Ageusia: Complete or severe loss of the subjective sense of taste, frequently accompanied by OLFACTION DISORDERS.Culture Techniques: Methods of maintaining or growing biological materials in controlled laboratory conditions. These include the cultures of CELLS; TISSUES; organs; or embryo in vitro. Both animal and plant tissues may be cultured by a variety of methods. Cultures may derive from normal or abnormal tissues, and consist of a single cell type or mixed cell types.Tissue Culture Techniques: A technique for maintaining or growing TISSUE in vitro, usually by DIFFUSION, perifusion, or PERFUSION. The tissue is cultured directly after removal from the host without being dispersed for cell culture.Cell Culture Techniques: Methods for maintaining or growing CELLS in vitro.Bacteriological Techniques: Techniques used in studying bacteria.Culture Media: Any liquid or solid preparation made specifically for the growth, storage, or transport of microorganisms or other types of cells. The variety of media that exist allow for the culturing of specific microorganisms and cell types, such as differential media, selective media, test media, and defined media. Solid media consist of liquid media that have been solidified with an agent such as AGAR or GELATIN.Organ Culture Techniques: A technique for maintenance or growth of animal organs in vitro. It refers to three-dimensional cultures of undisaggregated tissue retaining some or all of the histological features of the tissue in vivo. (Freshney, Culture of Animal Cells, 3d ed, p1)Bacteria: One of the three domains of life (the others being Eukarya and ARCHAEA), also called Eubacteria. They are unicellular prokaryotic microorganisms which generally possess rigid cell walls, multiply by cell division, and exhibit three principal forms: round or coccal, rodlike or bacillary, and spiral or spirochetal. Bacteria can be classified by their response to OXYGEN: aerobic, anaerobic, or facultatively anaerobic; by the mode by which they obtain their energy: chemotrophy (via chemical reaction) or PHOTOTROPHY (via light reaction); for chemotrophs by their source of chemical energy: CHEMOLITHOTROPHY (from inorganic compounds) or chemoorganotrophy (from organic compounds); and by their source for CARBON; NITROGEN; etc.; HETEROTROPHY (from organic sources) or AUTOTROPHY (from CARBON DIOXIDE). They can also be classified by whether or not they stain (based on the structure of their CELL WALLS) with CRYSTAL VIOLET dye: gram-negative or gram-positive.Blood: The body fluid that circulates in the vascular system (BLOOD VESSELS). Whole blood includes PLASMA and BLOOD CELLS.Evaluation Studies as Topic: Studies determining the effectiveness or value of processes, personnel, and equipment, or the material on conducting such studies. For drugs and devices, CLINICAL TRIALS AS TOPIC; DRUG EVALUATION; and DRUG EVALUATION, PRECLINICAL are available.Cells, Cultured: Cells propagated in vitro in special media conducive to their growth. Cultured cells are used to study developmental, morphologic, metabolic, physiologic, and genetic processes, among others.Microbiological Techniques: Techniques used in microbiology.Polymerase Chain Reaction: In vitro method for producing large amounts of specific DNA or RNA fragments of defined length and sequence from small amounts of short oligonucleotide flanking sequences (primers). The essential steps include thermal denaturation of the double-stranded target molecules, annealing of the primers to their complementary sequences, and extension of the annealed primers by enzymatic synthesis with DNA polymerase. The reaction is efficient, specific, and extremely sensitive. Uses for the reaction include disease diagnosis, detection of difficult-to-isolate pathogens, mutation analysis, genetic testing, DNA sequencing, and analyzing evolutionary relationships.Bacteria, AerobicBatch Cell Culture Techniques: Methods for cultivation of cells, usually on a large-scale, in a closed system for the purpose of producing cells or cellular products to harvest.Colony Count, Microbial: Enumeration by direct count of viable, isolated bacterial, archaeal, or fungal CELLS or SPORES capable of growth on solid CULTURE MEDIA. The method is used routinely by environmental microbiologists for quantifying organisms in AIR; FOOD; and WATER; by clinicians for measuring patients' microbial load; and in antimicrobial drug testing.Sensitivity and Specificity: Binary classification measures to assess test results. Sensitivity or recall rate is the proportion of true positives. Specificity is the probability of correctly determining the absence of a condition. (From Last, Dictionary of Epidemiology, 2d ed)Feces: Excrement from the INTESTINES, containing unabsorbed solids, waste products, secretions, and BACTERIA of the DIGESTIVE SYSTEM.Musa: A plant genus of the family Musaceae, order Zingiberales, subclass Zingiberidae, class Liliopsida.Babuvirus: A genus in the family NANOVIRIDAE infecting bananas. The type species is Banana bunchy top virus.Phenalenes: A group of AROMATIC HYDROCARBONS that have three rings joined as a triad around a single carbon atom so all three are conjoined, in contrast to a linear arrangement (ANTHRACENES) or angular arrangement (PHENANTHRENES).Zingiberales: This plant order includes 8 families, 66 genera, and about 1,800 species. These herbaceous perennials are mainly found in the wet tropics. Members include the banana family (MUSACEAE) and GINGER family (ZINGIBERACEAE).Plants, Genetically Modified: PLANTS, or their progeny, whose GENOME has been altered by GENETIC ENGINEERING.Plant Leaves: Expanded structures, usually green, of vascular plants, characteristically consisting of a bladelike expansion attached to a stem, and functioning as the principal organ of photosynthesis and transpiration. (American Heritage Dictionary, 2d ed)Plant Proteins: Proteins found in plants (flowers, herbs, shrubs, trees, etc.). The concept does not include proteins found in vegetables for which VEGETABLE PROTEINS is available.Nobel PrizeMurinae: A subfamily in the family MURIDAE, comprising the Old World MICE and RATS.Encyclopedias as Topic: Works containing information articles on subjects in every field of knowledge, usually arranged in alphabetical order, or a similar work limited to a special field or subject. (From The ALA Glossary of Library and Information Science, 1983)History, 20th Century: Time period from 1901 through 2000 of the common era.Muridae: A family of the order Rodentia containing 250 genera including the two genera Mus (MICE) and Rattus (RATS), from which the laboratory inbred strains are developed. The fifteen subfamilies are SIGMODONTINAE (New World mice and rats), CRICETINAE, Spalacinae, Myospalacinae, Lophiomyinae, ARVICOLINAE, Platacanthomyinae, Nesomyinae, Otomyinae, Rhizomyinae, GERBILLINAE, Dendromurinae, Cricetomyinae, MURINAE (Old World mice and rats), and Hydromyinae.BooksMicrobiology: The study of microorganisms such as fungi, bacteria, algae, archaea, and viruses.Violence: Individual or group aggressive behavior which is socially non-acceptable, turbulent, and often destructive. It is precipitated by frustrations, hostility, prejudices, etc.Periodicals as Topic: A publication issued at stated, more or less regular, intervals.Advertising as Topic: The act or practice of calling public attention to a product, service, need, etc., especially by paid announcements in newspapers, magazines, on radio, or on television. (Random House Unabridged Dictionary, 2d ed)Domestic Violence: Deliberate, often repetitive physical, verbal, and/or other types of abuse by one or more members against others of a household.Mass Media: Instruments or technological means of communication that reach large numbers of people with a common message: press, radio, television, etc.Spheroids, Cellular: Spherical, heterogeneous aggregates of proliferating, quiescent, and necrotic cells in culture that retain three-dimensional architecture and tissue-specific functions. The ability to form spheroids is a characteristic trait of CULTURED TUMOR CELLS derived from solid TUMORS. Cells from normal tissues can also form spheroids. They represent an in-vitro model for studies of the biology of both normal and malignant cells. (From Bjerkvig, Spheroid Culture in Cancer Research, 1992, p4)Computer-Aided Design: The use of computers for designing and/or manufacturing of anything, including drugs, surgical procedures, orthotics, and prosthetics.PubMed: A bibliographic database that includes MEDLINE as its primary subset. It is produced by the National Center for Biotechnology Information (NCBI), part of the NATIONAL LIBRARY OF MEDICINE. PubMed, which is searchable through NLM's Web site, also includes access to additional citations to selected life sciences journals not in MEDLINE, and links to other resources such as the full-text of articles at participating publishers' Web sites, NCBI's molecular biology databases, and PubMed Central.Publishing: "The business or profession of the commercial production and issuance of literature" (Webster's 3d). It includes the publisher, publication processes, editing and editors. Production may be by conventional printing methods or by electronic publishing.Coleus: A plant genus of the family Lamiaceae. The species of Coleus should be distinguished from PLECTRANTHUS BARBATUS - which is also known as Coleus forskohlii.Biotechnology: Body of knowledge related to the use of organisms, cells or cell-derived constituents for the purpose of developing products which are technically, scientifically and clinically useful. Alteration of biologic function at the molecular level (i.e., GENETIC ENGINEERING) is a central focus; laboratory methods used include TRANSFECTION and CLONING technologies, sequence and structure analysis algorithms, computer databases, and gene and protein structure function analysis and prediction.Plant Roots: The usually underground portions of a plant that serve as support, store food, and through which water and mineral nutrients enter the plant. (From American Heritage Dictionary, 1982; Concise Dictionary of Biology, 1990)Genes, Plant: The functional hereditary units of PLANTS.Allied Health Occupations: Occupations of medical personnel who are not physicians, and are qualified by special training and, frequently, by licensure to work in supporting roles in the health care field. These occupations include, but are not limited to, medical technology, physical therapy, physician assistant, etc.Textbooks as Topic: Books used in the study of a subject that contain a systematic presentation of the principles and vocabulary of a subject.Library Collection Development: Development of a library collection, including the determination and coordination of selection policy, assessment of needs of users and potential users, collection use studies, collection evaluation, identification of collection needs, selection of materials, planning for resource sharing, collection maintenance and weeding, and budgeting.Physiology: The biological science concerned with the life-supporting properties, functions, and processes of living organisms or their parts.Biology: One of the BIOLOGICAL SCIENCE DISCIPLINES concerned with the origin, structure, development, growth, function, genetics, and reproduction of animals, plants, and microorganisms.Trophoblasts: Cells lining the outside of the BLASTOCYST. After binding to the ENDOMETRIUM, trophoblasts develop into two distinct layers, an inner layer of mononuclear cytotrophoblasts and an outer layer of continuous multinuclear cytoplasm, the syncytiotrophoblasts, which form the early fetal-maternal interface (PLACENTA).Placenta: A highly vascularized mammalian fetal-maternal organ and major site of transport of oxygen, nutrients, and fetal waste products. It includes a fetal portion (CHORIONIC VILLI) derived from TROPHOBLASTS and a maternal portion (DECIDUA) derived from the uterine ENDOMETRIUM. The placenta produces an array of steroid, protein and peptide hormones (PLACENTAL HORMONES).Chorionic Villi: The threadlike, vascular projections of the chorion. Chorionic villi may be free or embedded within the DECIDUA forming the site for exchange of substances between fetal and maternal blood (PLACENTA).Pregnancy: The status during which female mammals carry their developing young (EMBRYOS or FETUSES) in utero before birth, beginning from FERTILIZATION to BIRTH.Placentation: The development of the PLACENTA, a highly vascularized mammalian fetal-maternal organ and major site of transport of oxygen, nutrients, and fetal waste products between mother and FETUS. The process begins at FERTILIZATION, through the development of CYTOTROPHOBLASTS and SYNCYTIOTROPHOBLASTS, the formation of CHORIONIC VILLI, to the progressive increase in BLOOD VESSELS to support the growing fetus.Pregnancy Trimester, First: The beginning third of a human PREGNANCY, from the first day of the last normal menstrual period (MENSTRUATION) through the completion of 14 weeks (98 days) of gestation.Pre-Eclampsia: A complication of PREGNANCY, characterized by a complex of symptoms including maternal HYPERTENSION and PROTEINURIA with or without pathological EDEMA. Symptoms may range between mild and severe. Pre-eclampsia usually occurs after the 20th week of gestation, but may develop before this time in the presence of trophoblastic disease.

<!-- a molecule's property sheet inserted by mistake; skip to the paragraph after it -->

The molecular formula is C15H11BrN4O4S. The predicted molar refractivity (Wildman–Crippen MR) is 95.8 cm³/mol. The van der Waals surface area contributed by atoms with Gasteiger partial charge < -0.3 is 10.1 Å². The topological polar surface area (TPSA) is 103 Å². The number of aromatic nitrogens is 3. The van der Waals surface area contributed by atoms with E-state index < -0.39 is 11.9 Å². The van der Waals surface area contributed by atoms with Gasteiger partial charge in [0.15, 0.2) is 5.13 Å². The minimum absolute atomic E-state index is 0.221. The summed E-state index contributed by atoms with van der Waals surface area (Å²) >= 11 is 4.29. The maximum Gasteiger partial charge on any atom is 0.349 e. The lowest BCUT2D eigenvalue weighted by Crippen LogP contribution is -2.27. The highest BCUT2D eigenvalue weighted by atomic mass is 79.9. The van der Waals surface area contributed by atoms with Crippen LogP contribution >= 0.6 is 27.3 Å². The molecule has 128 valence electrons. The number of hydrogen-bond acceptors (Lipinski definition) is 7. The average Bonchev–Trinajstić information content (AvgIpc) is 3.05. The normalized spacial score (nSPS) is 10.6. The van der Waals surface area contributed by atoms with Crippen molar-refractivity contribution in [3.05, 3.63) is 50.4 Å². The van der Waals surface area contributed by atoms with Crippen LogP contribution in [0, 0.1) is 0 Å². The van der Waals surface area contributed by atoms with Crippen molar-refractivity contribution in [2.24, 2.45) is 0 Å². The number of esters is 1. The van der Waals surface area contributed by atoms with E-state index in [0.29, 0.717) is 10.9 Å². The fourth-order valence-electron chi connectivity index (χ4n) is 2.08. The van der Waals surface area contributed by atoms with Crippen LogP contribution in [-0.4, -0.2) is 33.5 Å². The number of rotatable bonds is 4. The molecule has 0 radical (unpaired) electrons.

• The most significant innovation described in their early publications was probably the method designed for serial cultivation of tissues. (asu.edu)